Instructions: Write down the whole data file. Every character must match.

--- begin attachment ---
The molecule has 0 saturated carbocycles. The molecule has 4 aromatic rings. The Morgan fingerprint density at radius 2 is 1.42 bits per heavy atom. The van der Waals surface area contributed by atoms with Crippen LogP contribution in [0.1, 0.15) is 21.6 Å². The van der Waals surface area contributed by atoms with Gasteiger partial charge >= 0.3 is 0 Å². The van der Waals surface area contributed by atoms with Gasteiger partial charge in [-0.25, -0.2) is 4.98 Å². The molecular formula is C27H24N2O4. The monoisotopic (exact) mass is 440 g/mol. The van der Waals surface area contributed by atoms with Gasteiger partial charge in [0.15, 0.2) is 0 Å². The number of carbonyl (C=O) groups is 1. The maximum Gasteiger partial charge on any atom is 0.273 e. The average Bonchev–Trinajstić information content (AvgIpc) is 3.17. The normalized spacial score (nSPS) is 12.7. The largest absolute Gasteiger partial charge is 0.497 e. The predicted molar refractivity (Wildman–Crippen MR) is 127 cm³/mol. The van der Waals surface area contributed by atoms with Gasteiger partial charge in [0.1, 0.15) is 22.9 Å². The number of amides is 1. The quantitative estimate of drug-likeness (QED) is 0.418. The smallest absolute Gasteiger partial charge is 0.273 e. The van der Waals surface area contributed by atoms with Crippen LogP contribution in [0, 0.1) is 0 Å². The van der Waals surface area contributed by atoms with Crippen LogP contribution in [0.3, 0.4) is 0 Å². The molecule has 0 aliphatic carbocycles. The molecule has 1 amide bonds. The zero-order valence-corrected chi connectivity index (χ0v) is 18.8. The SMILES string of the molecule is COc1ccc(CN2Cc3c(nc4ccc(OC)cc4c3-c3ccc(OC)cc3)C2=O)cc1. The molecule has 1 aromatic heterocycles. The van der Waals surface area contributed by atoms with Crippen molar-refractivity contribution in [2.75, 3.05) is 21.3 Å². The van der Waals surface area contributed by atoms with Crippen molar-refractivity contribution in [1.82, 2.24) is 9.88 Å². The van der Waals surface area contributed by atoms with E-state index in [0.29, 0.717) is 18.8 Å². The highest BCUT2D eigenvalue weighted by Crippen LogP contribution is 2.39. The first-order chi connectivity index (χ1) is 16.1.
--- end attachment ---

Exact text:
The molecule has 0 saturated carbocycles. The molecule has 4 aromatic rings. The Morgan fingerprint density at radius 2 is 1.42 bits per heavy atom. The van der Waals surface area contributed by atoms with Crippen LogP contribution in [0.1, 0.15) is 21.6 Å². The van der Waals surface area contributed by atoms with Gasteiger partial charge >= 0.3 is 0 Å². The van der Waals surface area contributed by atoms with Gasteiger partial charge in [-0.25, -0.2) is 4.98 Å². The molecular formula is C27H24N2O4. The monoisotopic (exact) mass is 440 g/mol. The van der Waals surface area contributed by atoms with Gasteiger partial charge in [0.15, 0.2) is 0 Å². The number of carbonyl (C=O) groups is 1. The maximum Gasteiger partial charge on any atom is 0.273 e. The average Bonchev–Trinajstić information content (AvgIpc) is 3.17. The normalized spacial score (nSPS) is 12.7. The largest absolute Gasteiger partial charge is 0.497 e. The predicted molar refractivity (Wildman–Crippen MR) is 127 cm³/mol. The van der Waals surface area contributed by atoms with Gasteiger partial charge in [0.1, 0.15) is 22.9 Å². The number of amides is 1. The quantitative estimate of drug-likeness (QED) is 0.418. The smallest absolute Gasteiger partial charge is 0.273 e. The van der Waals surface area contributed by atoms with Crippen LogP contribution in [0, 0.1) is 0 Å². The van der Waals surface area contributed by atoms with Crippen LogP contribution in [0.3, 0.4) is 0 Å². The molecule has 0 aliphatic carbocycles. The molecule has 1 amide bonds. The zero-order valence-corrected chi connectivity index (χ0v) is 18.8. The SMILES string of the molecule is COc1ccc(CN2Cc3c(nc4ccc(OC)cc4c3-c3ccc(OC)cc3)C2=O)cc1. The molecule has 1 aromatic heterocycles. The van der Waals surface area contributed by atoms with Crippen molar-refractivity contribution in [2.75, 3.05) is 21.3 Å². The van der Waals surface area contributed by atoms with Crippen molar-refractivity contribution in [1.82, 2.24) is 9.88 Å². The van der Waals surface area contributed by atoms with E-state index in [0.29, 0.717) is 18.8 Å². The highest BCUT2D eigenvalue weighted by Crippen LogP contribution is 2.39. The first-order chi connectivity index (χ1) is 16.1.